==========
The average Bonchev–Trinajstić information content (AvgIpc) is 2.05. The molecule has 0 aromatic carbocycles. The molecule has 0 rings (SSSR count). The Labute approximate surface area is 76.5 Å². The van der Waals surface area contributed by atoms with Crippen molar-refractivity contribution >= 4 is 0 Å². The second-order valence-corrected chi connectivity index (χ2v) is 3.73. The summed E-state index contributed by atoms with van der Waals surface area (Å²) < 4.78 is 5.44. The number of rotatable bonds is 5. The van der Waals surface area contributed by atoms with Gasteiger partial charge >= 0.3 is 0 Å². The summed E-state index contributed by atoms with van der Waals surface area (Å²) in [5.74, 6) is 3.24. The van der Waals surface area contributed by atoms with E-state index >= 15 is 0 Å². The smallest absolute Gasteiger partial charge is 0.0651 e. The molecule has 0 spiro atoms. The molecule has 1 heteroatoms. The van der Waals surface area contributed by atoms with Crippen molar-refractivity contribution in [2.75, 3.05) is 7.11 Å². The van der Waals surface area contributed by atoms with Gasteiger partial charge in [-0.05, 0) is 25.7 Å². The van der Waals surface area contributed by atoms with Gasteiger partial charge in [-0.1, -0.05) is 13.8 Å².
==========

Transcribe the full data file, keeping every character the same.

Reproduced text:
The average Bonchev–Trinajstić information content (AvgIpc) is 2.05. The molecule has 0 aromatic carbocycles. The molecule has 0 rings (SSSR count). The Labute approximate surface area is 76.5 Å². The van der Waals surface area contributed by atoms with Crippen molar-refractivity contribution >= 4 is 0 Å². The second-order valence-corrected chi connectivity index (χ2v) is 3.73. The summed E-state index contributed by atoms with van der Waals surface area (Å²) < 4.78 is 5.44. The number of rotatable bonds is 5. The van der Waals surface area contributed by atoms with Gasteiger partial charge >= 0.3 is 0 Å². The summed E-state index contributed by atoms with van der Waals surface area (Å²) in [5.74, 6) is 3.24. The van der Waals surface area contributed by atoms with E-state index >= 15 is 0 Å². The smallest absolute Gasteiger partial charge is 0.0651 e. The molecule has 0 spiro atoms. The molecule has 1 heteroatoms. The van der Waals surface area contributed by atoms with Crippen molar-refractivity contribution in [2.75, 3.05) is 7.11 Å². The van der Waals surface area contributed by atoms with Gasteiger partial charge in [-0.05, 0) is 25.7 Å². The van der Waals surface area contributed by atoms with Gasteiger partial charge in [-0.1, -0.05) is 13.8 Å².